Heat transfer during pulsed laser cutting of thin sheets

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Virginia Tech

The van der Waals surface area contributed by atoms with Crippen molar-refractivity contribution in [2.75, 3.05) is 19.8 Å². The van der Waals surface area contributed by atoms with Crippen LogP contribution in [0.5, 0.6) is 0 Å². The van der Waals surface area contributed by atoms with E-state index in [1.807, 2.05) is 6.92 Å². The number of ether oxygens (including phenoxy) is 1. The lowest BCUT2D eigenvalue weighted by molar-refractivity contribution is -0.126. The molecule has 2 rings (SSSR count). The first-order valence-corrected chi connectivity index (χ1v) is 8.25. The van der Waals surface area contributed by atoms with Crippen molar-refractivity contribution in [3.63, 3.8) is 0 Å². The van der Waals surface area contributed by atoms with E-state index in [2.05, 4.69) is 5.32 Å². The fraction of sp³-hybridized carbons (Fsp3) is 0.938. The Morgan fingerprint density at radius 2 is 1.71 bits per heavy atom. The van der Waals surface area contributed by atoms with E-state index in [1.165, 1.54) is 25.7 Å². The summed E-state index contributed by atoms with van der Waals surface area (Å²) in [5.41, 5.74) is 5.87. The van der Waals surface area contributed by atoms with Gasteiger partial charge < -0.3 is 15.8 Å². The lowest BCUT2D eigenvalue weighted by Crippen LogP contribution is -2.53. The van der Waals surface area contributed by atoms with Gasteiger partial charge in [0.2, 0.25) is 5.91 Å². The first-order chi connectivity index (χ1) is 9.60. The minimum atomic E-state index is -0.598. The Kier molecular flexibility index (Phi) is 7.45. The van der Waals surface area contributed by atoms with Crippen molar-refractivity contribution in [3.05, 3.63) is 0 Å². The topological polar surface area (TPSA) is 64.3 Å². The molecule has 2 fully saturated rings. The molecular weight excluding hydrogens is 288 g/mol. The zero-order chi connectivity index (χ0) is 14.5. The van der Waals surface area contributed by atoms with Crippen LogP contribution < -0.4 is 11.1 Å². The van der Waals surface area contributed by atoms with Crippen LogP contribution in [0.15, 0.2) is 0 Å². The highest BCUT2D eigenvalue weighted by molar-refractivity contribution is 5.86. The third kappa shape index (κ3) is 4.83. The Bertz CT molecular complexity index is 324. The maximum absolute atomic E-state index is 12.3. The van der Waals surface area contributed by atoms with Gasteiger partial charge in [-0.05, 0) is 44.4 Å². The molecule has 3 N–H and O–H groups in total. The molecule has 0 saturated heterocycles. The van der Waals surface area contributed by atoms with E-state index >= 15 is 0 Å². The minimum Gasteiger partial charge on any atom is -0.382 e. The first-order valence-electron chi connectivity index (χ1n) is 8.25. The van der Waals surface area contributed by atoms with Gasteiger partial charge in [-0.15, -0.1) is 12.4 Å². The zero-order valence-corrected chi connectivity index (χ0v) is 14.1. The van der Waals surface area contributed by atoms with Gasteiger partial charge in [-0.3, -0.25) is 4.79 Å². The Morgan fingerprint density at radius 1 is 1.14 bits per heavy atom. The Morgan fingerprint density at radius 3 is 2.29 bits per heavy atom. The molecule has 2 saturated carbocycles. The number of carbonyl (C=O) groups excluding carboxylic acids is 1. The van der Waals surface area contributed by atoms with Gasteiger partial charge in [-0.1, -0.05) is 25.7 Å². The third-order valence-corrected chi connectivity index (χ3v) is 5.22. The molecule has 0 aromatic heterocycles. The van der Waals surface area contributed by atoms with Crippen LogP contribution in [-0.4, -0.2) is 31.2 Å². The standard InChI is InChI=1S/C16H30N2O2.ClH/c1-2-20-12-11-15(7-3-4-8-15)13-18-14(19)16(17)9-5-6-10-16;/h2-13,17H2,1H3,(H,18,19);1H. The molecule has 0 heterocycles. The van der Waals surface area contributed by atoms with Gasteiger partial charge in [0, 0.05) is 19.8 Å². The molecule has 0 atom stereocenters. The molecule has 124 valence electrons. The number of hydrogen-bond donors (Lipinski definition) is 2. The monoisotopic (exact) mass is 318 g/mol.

A numerical model of the temperature field during pulsed laser cutting of thin sheets (approximately 2.5 x l0⁻⁵ m) was developed. Cutting was simulated through removal of nodes from a finite difference scheme based on sensible heating to the phase change temperature and a single value of latent heat (melting or vaporization). The pulsed laser model predicts a heat-affected zone of less than 0.02 mm for pulsed laser cutting. For comparable cutting with a continuous power laser, a heat-affected zone between 0.05 and 0.10 mm is predicted. Thermal stress levels were predicted to be an order of magnitude lower for pulsed laser cutting than for continuous power cutting. The stress levels predicted by the model also increased with cut speed. Experimentally, pulsed laser cutting yielded better cut quality, based on less cracking, than continuous power cutting. In addition, the cut quality deteriorated as the cutting speed was increased for the continuous power laser. Presently, application of pulsed laser cutting is limited by its low cutting speed, which is restricted by the energy density of the laser. The model predicts that increasing energy density will decrease the size of the heat-affected zone and increase the maximum cutting speed. Therefore, pulsed laser cutting at high speeds should be attainable without deterioration in cut quality.